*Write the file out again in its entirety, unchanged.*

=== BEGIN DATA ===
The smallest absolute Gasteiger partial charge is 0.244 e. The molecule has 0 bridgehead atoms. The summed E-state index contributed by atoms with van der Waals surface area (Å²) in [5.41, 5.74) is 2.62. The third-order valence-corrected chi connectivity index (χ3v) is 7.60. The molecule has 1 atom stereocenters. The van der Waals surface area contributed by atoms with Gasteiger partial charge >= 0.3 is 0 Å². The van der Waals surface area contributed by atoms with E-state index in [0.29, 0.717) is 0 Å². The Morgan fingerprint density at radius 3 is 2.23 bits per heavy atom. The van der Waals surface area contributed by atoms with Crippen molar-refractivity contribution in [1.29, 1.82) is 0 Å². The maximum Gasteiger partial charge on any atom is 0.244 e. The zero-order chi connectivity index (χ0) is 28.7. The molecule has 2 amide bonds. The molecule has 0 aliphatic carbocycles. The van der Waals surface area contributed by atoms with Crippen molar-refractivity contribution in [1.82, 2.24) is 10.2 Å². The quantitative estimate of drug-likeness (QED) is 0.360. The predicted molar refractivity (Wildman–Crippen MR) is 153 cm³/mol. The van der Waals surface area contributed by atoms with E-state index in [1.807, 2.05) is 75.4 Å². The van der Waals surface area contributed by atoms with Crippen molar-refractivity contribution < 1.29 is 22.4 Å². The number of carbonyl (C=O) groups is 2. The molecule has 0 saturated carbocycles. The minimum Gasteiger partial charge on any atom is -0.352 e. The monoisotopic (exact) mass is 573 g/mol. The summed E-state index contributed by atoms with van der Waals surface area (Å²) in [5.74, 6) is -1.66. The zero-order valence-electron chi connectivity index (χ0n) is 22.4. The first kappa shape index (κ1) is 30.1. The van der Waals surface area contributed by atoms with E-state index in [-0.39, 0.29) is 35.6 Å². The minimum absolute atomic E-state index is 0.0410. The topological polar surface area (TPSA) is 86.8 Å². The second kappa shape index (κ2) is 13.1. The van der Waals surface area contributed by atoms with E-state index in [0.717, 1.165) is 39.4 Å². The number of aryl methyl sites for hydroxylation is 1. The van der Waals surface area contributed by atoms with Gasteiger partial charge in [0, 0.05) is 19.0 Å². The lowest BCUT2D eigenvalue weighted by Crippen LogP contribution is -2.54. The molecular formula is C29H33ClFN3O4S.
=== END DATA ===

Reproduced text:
The smallest absolute Gasteiger partial charge is 0.244 e. The molecule has 0 bridgehead atoms. The summed E-state index contributed by atoms with van der Waals surface area (Å²) in [5.41, 5.74) is 2.62. The third-order valence-corrected chi connectivity index (χ3v) is 7.60. The molecule has 1 atom stereocenters. The van der Waals surface area contributed by atoms with Gasteiger partial charge >= 0.3 is 0 Å². The van der Waals surface area contributed by atoms with E-state index in [0.29, 0.717) is 0 Å². The Morgan fingerprint density at radius 3 is 2.23 bits per heavy atom. The van der Waals surface area contributed by atoms with Crippen molar-refractivity contribution in [1.29, 1.82) is 0 Å². The maximum Gasteiger partial charge on any atom is 0.244 e. The zero-order chi connectivity index (χ0) is 28.7. The molecule has 2 amide bonds. The molecule has 0 aliphatic carbocycles. The van der Waals surface area contributed by atoms with Crippen molar-refractivity contribution in [1.82, 2.24) is 10.2 Å². The quantitative estimate of drug-likeness (QED) is 0.360. The predicted molar refractivity (Wildman–Crippen MR) is 153 cm³/mol. The van der Waals surface area contributed by atoms with E-state index in [1.807, 2.05) is 75.4 Å². The van der Waals surface area contributed by atoms with Crippen molar-refractivity contribution < 1.29 is 22.4 Å². The number of carbonyl (C=O) groups is 2. The molecule has 0 saturated carbocycles. The minimum Gasteiger partial charge on any atom is -0.352 e. The monoisotopic (exact) mass is 573 g/mol. The summed E-state index contributed by atoms with van der Waals surface area (Å²) in [5.74, 6) is -1.66. The zero-order valence-electron chi connectivity index (χ0n) is 22.4. The first kappa shape index (κ1) is 30.1. The van der Waals surface area contributed by atoms with E-state index in [-0.39, 0.29) is 35.6 Å². The minimum absolute atomic E-state index is 0.0410. The topological polar surface area (TPSA) is 86.8 Å². The second kappa shape index (κ2) is 13.1. The van der Waals surface area contributed by atoms with E-state index in [0.717, 1.165) is 39.4 Å². The number of aryl methyl sites for hydroxylation is 1. The van der Waals surface area contributed by atoms with Gasteiger partial charge in [0, 0.05) is 19.0 Å². The lowest BCUT2D eigenvalue weighted by Crippen LogP contribution is -2.54. The molecular formula is C29H33ClFN3O4S.